Hidalgo said there are thousands of other communities all over the country facing a similar disaster should local governments continue with their nonfeasance in closing down all these toxic dumps,” he added.
According to the group, the the Ecological Solid Waste Management Act of 2000 or Republic Act 9003 states that open dumpsites should have been closed in 2004, and controlled dumps in 2006.
According to the data of the National Solid Waste Management Commission (NSWMC), however, there are still 790 open dumps and 382 controlled dumps operating in the country.
According to EcoWaste Coalition, the Irisan Tragedy could have been prevented had the DENR duly enforced RA 9003, and filed appropriate legal actions against Mayor Mauricio Domogan and other city officials for permitting continuous mixed waste dumping in the facility.
The group called on DENR’s Paje to immediately coordinate with the Department of Interior and Local Government and the Philippine National Police in order to close down all existing dumps and enforce appropriate actions against local officials who continuously defy the law.
Eco-friendly bags cover for environmental destruction
Farmers of the Kilusang Magbubukid ng Pilipinas have also exposed what it said is another fake “save-the -environment-scheme, this time by the giant business conglomerate led by tycoon Henry Sy.
The KMP said SM Shoemart and SM Supermalls’ campaign to promote the use so-called eco-friendly green bags is ironic as it aims to cover a far greater environmental destruction” in Hacienda Looc in Nasugbu, Batangas.
SM Supermalls recently launched the new line of its so-called eco-friendly bags at the SM Megamall Events Center. Liza Silerio, AVP and head of SM’s Environmental Committee, said they are promoting the use of eco-friendly bags to help reduce the use and consumption of plastics as customers shop in SM malls.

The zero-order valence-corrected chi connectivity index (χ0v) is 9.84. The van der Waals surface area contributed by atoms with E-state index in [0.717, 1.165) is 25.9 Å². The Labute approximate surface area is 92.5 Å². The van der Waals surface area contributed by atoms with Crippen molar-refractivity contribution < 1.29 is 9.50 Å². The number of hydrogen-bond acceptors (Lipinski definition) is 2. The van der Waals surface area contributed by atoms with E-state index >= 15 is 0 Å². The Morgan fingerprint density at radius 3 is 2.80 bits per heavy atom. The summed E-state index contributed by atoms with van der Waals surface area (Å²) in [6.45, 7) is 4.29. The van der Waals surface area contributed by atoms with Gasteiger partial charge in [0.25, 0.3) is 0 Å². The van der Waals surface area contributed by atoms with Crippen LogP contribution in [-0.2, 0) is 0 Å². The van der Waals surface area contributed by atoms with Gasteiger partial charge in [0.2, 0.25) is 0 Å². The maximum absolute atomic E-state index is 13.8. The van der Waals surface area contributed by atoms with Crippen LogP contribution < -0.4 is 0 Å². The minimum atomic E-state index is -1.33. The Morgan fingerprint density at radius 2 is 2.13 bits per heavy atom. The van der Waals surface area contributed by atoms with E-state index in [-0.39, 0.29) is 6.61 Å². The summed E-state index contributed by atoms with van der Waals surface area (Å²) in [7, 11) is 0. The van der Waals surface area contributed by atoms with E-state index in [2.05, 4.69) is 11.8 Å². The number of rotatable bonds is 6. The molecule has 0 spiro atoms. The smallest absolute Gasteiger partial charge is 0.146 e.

KMP secretary general Danilo Ramos, however, said SM wants to appear as an environmental champion when in fact it was conducting wide-scale bulldozing, demolition activities in Hacienda Looc.
The KMP leader was referring to the Hamilo Coast project, touted to be SM Land’s premier, sustainable leisure destination in Barangay Papaya in the town of Nasugbu, Batangas. Hamilo Coast is a 5,800 hectare property with 13 natural coves, 25 kilometers of pristine beachfront; forests, mountains, limestone cliffs, and rock formations. According to reports, more than 10,000 peasant families will be displaced by the project.
Hacienda Looc is composed of five villages in the boundary towns of Nasugbu, Batangas and Maragondon in Cavite with an area of 8,650 hectares, the place is endowed with rich natural resources more than enough to provide for its populace. Its plains are planted with over 1,700 hectares of rice, corn, vegetables and sugarcane. There are also fruit trees such as mango, banana, jackfruit and star apple, as well as wild rice and root crops.
“SM’s green bag campaign is only meant to cover up a far greater environmental destruction now happening in Hacienda Looc. This is hypocritical on the part of the SM group of companies.” Ramos said.
“The ongoing conversion of Hacienda Looc underscores the sham land reform in the country. Despite the coverage of the bogus CARP, farmer beneficiaries are now in the teeth of displacement due to SM Land’s Hamilo Coast project.”
Last week, the KMP and the Katipunan ng mga Samahang Magbubukid sa Timog Katagalugan (Kasama-TK) today staged a 20-vehicle caravan to Hacienda Looc dubbed “Kampuhang Bayan sa Hacienda Looc” in protest of what they called as renewed efforts by real estate companies to convert the more than 8,650 hectares into world-class eco-tourism project.
The lands are now being converted into a project called Royal Cliff, Harbor Town Golf and Country Club owned by two of the biggest real estate companies in the Philippines – Fil-Estate Lands and Manila South Coast Development Corporation.